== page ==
Any pollster worth their salt would question whether the Afrobarometer poll consists of both unregistered and registered voters because you need to confine any poll relating to electoral outcomes to people eligible to vote.
Furthermore, opinion formers and media houses need to question the methodology and weighting formula applied, the turnout modelling used and whether this was factored into the overall results and why were “undecideds”, “won’t says” and “refused” not allocated. These are the basic tenets of a credible poll. An entity that cannot reveal their own methodology raises serious questions about the credibility of their results.
In addition, it is important to reflect on how badly Afrobarometer have got it wrong in the past. In 2011, they had the DA at 13% and the party polled at 24%. In 2016, they had the DA at 17% and the party polled at 27%. Also worth noting is that Afrobarometer’s results bear no resemblance to recent by-elections results and trends across the country.
As we have seen with Ipsos, it is vital that media publications learn to interrogate the methodology of public polling and look at the past results of organisations, comparing their polling results to actual election results. Media should also compare polling results to by-election results and trends. Enough by-elections now take place that generate sufficient data to analyse trends.
It is, as ever, important to note that a poll, no matter how accurate it may be, can only be a snapshot in time. Trends are what count in the lead-up to elections and trends emerging from both by-election and more credible public polls cast a vastly different picture to what Afrobarometer sets out.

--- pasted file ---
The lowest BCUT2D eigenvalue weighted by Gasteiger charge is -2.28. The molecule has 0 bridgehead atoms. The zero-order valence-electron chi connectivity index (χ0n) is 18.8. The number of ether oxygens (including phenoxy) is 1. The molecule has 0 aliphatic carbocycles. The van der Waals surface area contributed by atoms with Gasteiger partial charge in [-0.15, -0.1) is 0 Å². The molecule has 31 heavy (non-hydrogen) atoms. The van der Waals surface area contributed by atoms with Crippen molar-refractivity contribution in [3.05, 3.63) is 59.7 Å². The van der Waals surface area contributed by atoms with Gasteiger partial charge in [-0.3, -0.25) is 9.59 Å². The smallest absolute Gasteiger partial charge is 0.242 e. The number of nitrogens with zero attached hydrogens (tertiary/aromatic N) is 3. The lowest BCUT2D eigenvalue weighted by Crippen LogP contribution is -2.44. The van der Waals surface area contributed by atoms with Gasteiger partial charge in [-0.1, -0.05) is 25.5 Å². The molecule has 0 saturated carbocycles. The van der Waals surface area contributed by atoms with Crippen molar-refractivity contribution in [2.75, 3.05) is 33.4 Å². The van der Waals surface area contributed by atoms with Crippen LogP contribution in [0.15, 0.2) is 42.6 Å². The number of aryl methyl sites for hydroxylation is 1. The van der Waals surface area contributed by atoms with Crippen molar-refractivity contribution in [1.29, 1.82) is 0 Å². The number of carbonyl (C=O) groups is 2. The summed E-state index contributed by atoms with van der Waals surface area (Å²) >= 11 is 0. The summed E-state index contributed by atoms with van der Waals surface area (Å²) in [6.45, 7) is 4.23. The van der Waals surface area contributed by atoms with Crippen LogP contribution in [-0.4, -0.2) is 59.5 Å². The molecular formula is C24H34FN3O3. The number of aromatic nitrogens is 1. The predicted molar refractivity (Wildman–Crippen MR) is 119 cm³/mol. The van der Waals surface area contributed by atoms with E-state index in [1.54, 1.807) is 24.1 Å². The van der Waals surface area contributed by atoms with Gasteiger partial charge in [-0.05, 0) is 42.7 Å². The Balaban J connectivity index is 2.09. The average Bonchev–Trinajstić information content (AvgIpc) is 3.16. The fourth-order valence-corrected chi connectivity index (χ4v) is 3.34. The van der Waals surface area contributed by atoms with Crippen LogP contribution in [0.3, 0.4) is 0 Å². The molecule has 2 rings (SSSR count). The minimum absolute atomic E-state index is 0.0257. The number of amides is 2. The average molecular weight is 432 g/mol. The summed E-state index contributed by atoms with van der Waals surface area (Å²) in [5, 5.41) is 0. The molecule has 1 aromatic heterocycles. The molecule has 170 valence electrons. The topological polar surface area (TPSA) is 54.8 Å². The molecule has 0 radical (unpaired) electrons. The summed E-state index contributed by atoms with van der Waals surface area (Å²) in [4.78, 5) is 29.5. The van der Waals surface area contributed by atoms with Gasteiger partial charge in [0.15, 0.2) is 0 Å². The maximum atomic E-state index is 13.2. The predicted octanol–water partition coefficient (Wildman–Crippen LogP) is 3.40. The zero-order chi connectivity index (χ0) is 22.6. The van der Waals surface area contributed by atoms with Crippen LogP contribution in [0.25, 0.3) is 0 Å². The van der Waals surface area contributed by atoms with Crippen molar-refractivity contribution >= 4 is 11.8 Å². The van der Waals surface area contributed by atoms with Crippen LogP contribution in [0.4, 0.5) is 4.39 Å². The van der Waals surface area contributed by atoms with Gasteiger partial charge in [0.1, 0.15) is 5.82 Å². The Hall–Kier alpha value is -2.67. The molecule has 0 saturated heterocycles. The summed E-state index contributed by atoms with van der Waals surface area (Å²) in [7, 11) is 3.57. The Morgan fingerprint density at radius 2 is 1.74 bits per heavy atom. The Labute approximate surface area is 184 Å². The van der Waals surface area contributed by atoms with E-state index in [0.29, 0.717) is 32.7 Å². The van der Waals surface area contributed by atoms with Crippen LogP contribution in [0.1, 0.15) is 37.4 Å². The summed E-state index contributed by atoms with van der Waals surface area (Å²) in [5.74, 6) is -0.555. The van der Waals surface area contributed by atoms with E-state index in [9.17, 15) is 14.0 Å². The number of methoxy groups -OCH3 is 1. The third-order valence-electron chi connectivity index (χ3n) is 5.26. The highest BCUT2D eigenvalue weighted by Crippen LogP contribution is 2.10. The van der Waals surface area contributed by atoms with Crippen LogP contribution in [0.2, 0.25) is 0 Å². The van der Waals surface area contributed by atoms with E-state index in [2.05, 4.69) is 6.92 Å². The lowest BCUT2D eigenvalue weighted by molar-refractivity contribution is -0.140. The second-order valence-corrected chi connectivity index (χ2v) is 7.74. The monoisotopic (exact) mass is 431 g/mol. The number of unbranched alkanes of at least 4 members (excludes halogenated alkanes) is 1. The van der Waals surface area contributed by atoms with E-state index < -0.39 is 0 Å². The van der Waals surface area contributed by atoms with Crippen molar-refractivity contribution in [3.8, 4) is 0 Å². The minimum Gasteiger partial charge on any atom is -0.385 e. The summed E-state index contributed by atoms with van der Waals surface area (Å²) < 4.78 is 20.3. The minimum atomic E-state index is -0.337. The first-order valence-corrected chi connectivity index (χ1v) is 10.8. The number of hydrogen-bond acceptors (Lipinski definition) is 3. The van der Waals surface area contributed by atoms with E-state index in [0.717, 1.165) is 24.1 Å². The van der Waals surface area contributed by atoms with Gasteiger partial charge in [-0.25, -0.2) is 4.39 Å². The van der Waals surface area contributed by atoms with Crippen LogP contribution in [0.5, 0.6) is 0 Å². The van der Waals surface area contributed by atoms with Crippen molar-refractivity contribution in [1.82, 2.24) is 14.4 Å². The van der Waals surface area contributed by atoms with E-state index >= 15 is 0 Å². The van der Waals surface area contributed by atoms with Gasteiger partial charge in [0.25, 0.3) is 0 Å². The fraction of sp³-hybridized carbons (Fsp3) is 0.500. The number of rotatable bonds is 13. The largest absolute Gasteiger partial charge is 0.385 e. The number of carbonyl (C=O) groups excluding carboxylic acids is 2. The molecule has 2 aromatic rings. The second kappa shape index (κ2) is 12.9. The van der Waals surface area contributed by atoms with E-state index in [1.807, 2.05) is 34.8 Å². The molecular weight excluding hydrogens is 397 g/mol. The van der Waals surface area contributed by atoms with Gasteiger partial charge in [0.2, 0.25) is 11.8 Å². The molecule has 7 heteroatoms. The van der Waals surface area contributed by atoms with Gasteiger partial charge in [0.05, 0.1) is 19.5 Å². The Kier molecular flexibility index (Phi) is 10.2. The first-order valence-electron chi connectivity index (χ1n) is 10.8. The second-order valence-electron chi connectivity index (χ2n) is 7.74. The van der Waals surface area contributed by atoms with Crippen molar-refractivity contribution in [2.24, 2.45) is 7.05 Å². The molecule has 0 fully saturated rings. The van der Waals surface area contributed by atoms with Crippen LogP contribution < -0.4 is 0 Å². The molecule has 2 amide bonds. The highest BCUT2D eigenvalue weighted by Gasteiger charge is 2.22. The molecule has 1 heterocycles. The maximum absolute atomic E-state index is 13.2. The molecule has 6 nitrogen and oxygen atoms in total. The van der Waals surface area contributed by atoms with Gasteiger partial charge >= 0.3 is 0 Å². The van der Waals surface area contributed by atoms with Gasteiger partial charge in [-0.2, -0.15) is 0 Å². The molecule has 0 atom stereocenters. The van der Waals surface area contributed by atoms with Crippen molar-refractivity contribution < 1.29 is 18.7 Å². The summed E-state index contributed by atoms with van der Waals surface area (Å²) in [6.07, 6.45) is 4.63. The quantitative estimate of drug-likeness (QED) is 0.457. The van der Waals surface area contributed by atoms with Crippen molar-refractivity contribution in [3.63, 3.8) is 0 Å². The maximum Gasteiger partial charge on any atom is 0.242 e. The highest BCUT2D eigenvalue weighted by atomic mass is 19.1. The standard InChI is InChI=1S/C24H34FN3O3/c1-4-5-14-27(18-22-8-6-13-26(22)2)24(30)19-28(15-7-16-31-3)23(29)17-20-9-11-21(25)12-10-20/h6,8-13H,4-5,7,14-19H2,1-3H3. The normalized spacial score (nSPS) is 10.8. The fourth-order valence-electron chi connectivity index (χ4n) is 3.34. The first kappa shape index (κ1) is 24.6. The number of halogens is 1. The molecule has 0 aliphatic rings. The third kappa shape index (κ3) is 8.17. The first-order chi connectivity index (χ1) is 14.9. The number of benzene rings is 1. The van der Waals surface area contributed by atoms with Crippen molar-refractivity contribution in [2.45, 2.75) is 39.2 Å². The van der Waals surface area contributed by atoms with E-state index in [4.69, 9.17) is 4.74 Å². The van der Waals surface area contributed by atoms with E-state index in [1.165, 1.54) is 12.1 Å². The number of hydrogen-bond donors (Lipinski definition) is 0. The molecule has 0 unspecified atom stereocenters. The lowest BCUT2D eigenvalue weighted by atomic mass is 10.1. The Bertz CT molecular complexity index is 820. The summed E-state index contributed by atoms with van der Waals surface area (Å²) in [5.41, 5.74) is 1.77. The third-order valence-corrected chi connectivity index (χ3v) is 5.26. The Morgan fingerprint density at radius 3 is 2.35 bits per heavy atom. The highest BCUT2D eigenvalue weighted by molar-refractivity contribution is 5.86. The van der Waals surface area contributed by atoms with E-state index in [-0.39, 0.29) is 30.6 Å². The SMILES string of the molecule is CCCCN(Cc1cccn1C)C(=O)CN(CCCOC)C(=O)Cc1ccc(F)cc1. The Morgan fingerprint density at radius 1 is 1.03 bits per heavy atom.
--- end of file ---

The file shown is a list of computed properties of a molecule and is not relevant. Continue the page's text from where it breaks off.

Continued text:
The DA remains on track to grow its share of the national vote, retain the Western Cape and bring the ANC below 50% in both the Northern Cape and Gauteng.
As often stated, the only poll that matters is the one on Election Day. Where actual voters cast their votes. And any decent market research would show that South Africans are craving change that builds One South Africa for All. Change that stops corruption. Change that creates fair access to jobs. Change that keeps South Africans safe.
Looking across the political landscape, the DA is the only party that has a plan to bring about change and the credibility to demonstrate what we have done where we govern.
We inherited unprecedented levels of corruption and systemic mismanagement in the City of Johannesburg, City of Tshwane and Nelson Mandela Bay.
However, we turned the financial situation of these metros around and focused on speeding up the provision of basic services. South Africans will judge the DA on our record in government and our commitment to rooting out corruption and this is the reason why we are only political party that has grown in every election since 1994. DM
Jonathan Moakes is DA 2019 National Elections Campaign Manager.